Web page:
“Due to the essential nature of EMS, there is an established pathway by which EMS agencies can maintain staffing based on contingency standards,” he said. “Under these standards, EMS clinicians may work during their quarantine as long as they maintain strict compliance with the standards established by Maine CDC and Maine EMS – face coverings at all times unless in private rooms with no other occupants; physical distance, when possible; good hand and respiratory hygiene; daily screening; adherence to quarantine guidelines outside of work; and meals must be taken separately. This pathway is only available for individuals who are asymptomatic and have not tested positive for COVID-19.”

Those are the rules the city is operating under, said Gautreau, adding the city has six months’ worth of personal protective equipment, or PPE.

“I need my staff to be able to work. If you’re positive, I don’t want you at work,” Gautreau said. “We’re in close contact with positive patients all the time, but we’re in our full PPE and we put a mask on the patient too.”

The city began requiring firefighters to wear masks at all times when unable to physically distance, including in the firehouse, Gautreau said. Prior to that they were required to wear them while out in public, he said.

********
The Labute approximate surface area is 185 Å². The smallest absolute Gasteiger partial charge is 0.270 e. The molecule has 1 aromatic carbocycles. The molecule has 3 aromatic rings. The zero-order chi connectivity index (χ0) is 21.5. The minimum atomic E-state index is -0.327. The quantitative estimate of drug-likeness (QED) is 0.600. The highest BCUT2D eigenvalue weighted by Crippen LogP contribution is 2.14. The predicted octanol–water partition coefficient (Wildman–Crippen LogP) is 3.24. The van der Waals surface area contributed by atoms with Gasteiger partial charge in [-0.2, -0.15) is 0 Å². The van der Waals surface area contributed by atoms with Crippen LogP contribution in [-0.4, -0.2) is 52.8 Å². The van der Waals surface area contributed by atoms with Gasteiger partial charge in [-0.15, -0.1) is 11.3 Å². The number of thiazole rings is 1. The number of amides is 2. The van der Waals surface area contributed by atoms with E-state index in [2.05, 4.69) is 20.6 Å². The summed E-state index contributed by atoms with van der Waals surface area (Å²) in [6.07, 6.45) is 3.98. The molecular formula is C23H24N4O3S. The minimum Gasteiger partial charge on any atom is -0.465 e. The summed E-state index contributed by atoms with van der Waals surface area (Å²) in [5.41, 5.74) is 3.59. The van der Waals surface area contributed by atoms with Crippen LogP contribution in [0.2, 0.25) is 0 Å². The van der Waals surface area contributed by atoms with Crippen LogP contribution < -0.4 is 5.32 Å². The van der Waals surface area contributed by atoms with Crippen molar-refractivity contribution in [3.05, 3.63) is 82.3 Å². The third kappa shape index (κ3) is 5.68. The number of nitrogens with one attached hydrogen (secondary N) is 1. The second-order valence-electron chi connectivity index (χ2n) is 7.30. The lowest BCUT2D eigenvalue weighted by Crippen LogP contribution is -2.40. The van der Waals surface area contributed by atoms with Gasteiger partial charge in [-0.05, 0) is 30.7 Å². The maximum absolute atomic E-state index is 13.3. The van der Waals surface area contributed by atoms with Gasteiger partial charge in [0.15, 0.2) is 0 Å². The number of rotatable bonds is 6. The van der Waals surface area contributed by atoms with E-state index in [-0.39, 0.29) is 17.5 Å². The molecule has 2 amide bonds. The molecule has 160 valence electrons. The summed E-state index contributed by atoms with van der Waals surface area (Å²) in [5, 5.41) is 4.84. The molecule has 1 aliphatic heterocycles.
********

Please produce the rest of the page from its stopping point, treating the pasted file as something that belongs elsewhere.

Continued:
“One of the biggest reasons they were considered close contacts was because of a lack of mask wearing,” he said. “Had they been following our protocol and wearing their masks we would have been OK.”

Firefighters were notified of the new policy on Oct. 30 and it took effect Nov. 2, according to a notice provided by the city.

Thomson did not respond to questions about whether that policy was adequately communicated and understood by the rank-and-file.

The firefighters were not offered testing by the city, but pursued it on their own, and the costs are covered by the city’s insurance plan, Gautreau said.

Gautreau commended the city’s efforts to keep first responders safe, despite constant contact with COVID-positive patients. That only two members of the 224-member department have contracted the virus shows the force has been taking appropriate measures to keep the stations clean, Gautreau said. Both known infections occurred outside of work, he said.

Gautreau was not aware of any firefighters refusing to wear a mask, or being disciplined for not wearing a mask. Since last week’s exposure, firefighters have done more to ensure masks are worn and they’re socially distancing, especially at the firehouse and while eating meals, he said.

Some other fire departments require firefighters to quarantine after possible exposure, but doing so in Portland would lead to staff shortages, so only people who test positive or who are exhibiting symptoms are required to isolate themselves, Gautreau said.

He said only one of the 11 firefighters will report to work on their next scheduled shift Tuesday.